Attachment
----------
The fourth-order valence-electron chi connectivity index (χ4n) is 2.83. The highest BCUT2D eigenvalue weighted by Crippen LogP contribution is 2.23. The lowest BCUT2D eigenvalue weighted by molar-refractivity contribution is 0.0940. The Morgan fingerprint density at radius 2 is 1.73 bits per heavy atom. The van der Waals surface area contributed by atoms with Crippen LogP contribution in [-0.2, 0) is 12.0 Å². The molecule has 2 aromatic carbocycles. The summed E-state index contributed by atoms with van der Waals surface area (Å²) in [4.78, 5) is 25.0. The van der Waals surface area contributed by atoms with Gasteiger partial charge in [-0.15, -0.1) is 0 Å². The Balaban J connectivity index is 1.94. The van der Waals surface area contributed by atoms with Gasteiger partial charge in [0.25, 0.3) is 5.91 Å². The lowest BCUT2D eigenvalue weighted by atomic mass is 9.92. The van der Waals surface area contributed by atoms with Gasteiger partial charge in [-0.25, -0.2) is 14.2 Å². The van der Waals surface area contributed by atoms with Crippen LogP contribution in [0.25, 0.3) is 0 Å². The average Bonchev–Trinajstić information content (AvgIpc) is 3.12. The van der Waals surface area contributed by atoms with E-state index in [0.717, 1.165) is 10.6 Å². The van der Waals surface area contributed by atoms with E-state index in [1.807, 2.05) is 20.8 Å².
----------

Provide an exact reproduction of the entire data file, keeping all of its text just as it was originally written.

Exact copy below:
The fourth-order valence-electron chi connectivity index (χ4n) is 2.83. The highest BCUT2D eigenvalue weighted by Crippen LogP contribution is 2.23. The lowest BCUT2D eigenvalue weighted by molar-refractivity contribution is 0.0940. The Morgan fingerprint density at radius 2 is 1.73 bits per heavy atom. The van der Waals surface area contributed by atoms with Crippen LogP contribution in [-0.2, 0) is 12.0 Å². The molecule has 2 aromatic carbocycles. The summed E-state index contributed by atoms with van der Waals surface area (Å²) in [4.78, 5) is 25.0. The van der Waals surface area contributed by atoms with Gasteiger partial charge in [-0.15, -0.1) is 0 Å². The Balaban J connectivity index is 1.94. The van der Waals surface area contributed by atoms with Gasteiger partial charge in [0.25, 0.3) is 5.91 Å². The lowest BCUT2D eigenvalue weighted by atomic mass is 9.92. The van der Waals surface area contributed by atoms with Gasteiger partial charge in [-0.25, -0.2) is 14.2 Å². The van der Waals surface area contributed by atoms with Crippen LogP contribution in [0.25, 0.3) is 0 Å². The average Bonchev–Trinajstić information content (AvgIpc) is 3.12. The van der Waals surface area contributed by atoms with E-state index in [0.717, 1.165) is 10.6 Å². The van der Waals surface area contributed by atoms with E-state index in [1.807, 2.05) is 20.8 Å².